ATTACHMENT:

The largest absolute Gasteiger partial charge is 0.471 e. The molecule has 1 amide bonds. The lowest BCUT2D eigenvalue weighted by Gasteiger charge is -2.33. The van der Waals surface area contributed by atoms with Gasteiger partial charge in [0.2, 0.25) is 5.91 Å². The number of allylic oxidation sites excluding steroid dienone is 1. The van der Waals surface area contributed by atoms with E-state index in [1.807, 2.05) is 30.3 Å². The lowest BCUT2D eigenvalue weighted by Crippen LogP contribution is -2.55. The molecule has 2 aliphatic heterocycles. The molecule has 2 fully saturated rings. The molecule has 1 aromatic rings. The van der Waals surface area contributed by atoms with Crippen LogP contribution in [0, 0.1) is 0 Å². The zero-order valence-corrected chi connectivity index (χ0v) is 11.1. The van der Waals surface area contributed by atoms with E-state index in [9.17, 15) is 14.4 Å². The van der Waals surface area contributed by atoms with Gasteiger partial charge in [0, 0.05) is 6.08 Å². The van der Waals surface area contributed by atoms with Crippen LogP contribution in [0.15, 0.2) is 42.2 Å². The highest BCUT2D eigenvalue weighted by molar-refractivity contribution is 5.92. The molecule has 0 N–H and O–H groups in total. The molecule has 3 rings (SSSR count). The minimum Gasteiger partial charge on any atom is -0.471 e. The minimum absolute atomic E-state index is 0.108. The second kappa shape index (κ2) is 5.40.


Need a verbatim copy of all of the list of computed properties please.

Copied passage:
The largest absolute Gasteiger partial charge is 0.471 e. The molecule has 1 amide bonds. The lowest BCUT2D eigenvalue weighted by Gasteiger charge is -2.33. The van der Waals surface area contributed by atoms with Gasteiger partial charge in [0.2, 0.25) is 5.91 Å². The number of allylic oxidation sites excluding steroid dienone is 1. The van der Waals surface area contributed by atoms with E-state index in [1.807, 2.05) is 30.3 Å². The lowest BCUT2D eigenvalue weighted by Crippen LogP contribution is -2.55. The molecule has 2 aliphatic heterocycles. The molecule has 2 fully saturated rings. The molecule has 1 aromatic rings. The van der Waals surface area contributed by atoms with Crippen LogP contribution in [0, 0.1) is 0 Å². The zero-order valence-corrected chi connectivity index (χ0v) is 11.1. The van der Waals surface area contributed by atoms with E-state index in [9.17, 15) is 14.4 Å². The van der Waals surface area contributed by atoms with Gasteiger partial charge in [0, 0.05) is 6.08 Å². The van der Waals surface area contributed by atoms with Crippen LogP contribution in [0.15, 0.2) is 42.2 Å². The highest BCUT2D eigenvalue weighted by molar-refractivity contribution is 5.92. The molecule has 0 N–H and O–H groups in total. The molecule has 3 rings (SSSR count). The minimum Gasteiger partial charge on any atom is -0.471 e. The minimum absolute atomic E-state index is 0.108. The second kappa shape index (κ2) is 5.40.